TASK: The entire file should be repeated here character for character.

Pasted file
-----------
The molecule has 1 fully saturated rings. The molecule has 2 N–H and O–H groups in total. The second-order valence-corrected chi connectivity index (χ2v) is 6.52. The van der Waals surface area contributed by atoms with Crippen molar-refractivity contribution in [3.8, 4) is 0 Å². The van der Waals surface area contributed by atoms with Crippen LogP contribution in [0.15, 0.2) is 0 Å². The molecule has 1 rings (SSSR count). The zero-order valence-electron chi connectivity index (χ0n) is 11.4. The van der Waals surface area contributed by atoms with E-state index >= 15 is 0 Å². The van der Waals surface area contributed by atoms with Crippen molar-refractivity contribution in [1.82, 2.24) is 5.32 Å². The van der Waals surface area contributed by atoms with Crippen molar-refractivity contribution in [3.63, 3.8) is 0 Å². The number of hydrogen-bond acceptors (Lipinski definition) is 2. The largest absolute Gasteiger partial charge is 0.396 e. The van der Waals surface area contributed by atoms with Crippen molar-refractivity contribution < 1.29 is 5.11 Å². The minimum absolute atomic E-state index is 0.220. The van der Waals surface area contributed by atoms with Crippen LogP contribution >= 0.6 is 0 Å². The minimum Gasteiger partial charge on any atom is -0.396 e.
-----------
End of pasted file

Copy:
The molecule has 1 fully saturated rings. The molecule has 2 N–H and O–H groups in total. The second-order valence-corrected chi connectivity index (χ2v) is 6.52. The van der Waals surface area contributed by atoms with Crippen molar-refractivity contribution in [3.8, 4) is 0 Å². The van der Waals surface area contributed by atoms with Crippen LogP contribution in [0.15, 0.2) is 0 Å². The molecule has 1 rings (SSSR count). The zero-order valence-electron chi connectivity index (χ0n) is 11.4. The van der Waals surface area contributed by atoms with E-state index >= 15 is 0 Å². The van der Waals surface area contributed by atoms with Crippen molar-refractivity contribution in [1.82, 2.24) is 5.32 Å². The van der Waals surface area contributed by atoms with Crippen molar-refractivity contribution in [3.63, 3.8) is 0 Å². The number of hydrogen-bond acceptors (Lipinski definition) is 2. The largest absolute Gasteiger partial charge is 0.396 e. The van der Waals surface area contributed by atoms with Crippen molar-refractivity contribution < 1.29 is 5.11 Å². The minimum absolute atomic E-state index is 0.220. The van der Waals surface area contributed by atoms with Crippen LogP contribution >= 0.6 is 0 Å². The minimum Gasteiger partial charge on any atom is -0.396 e.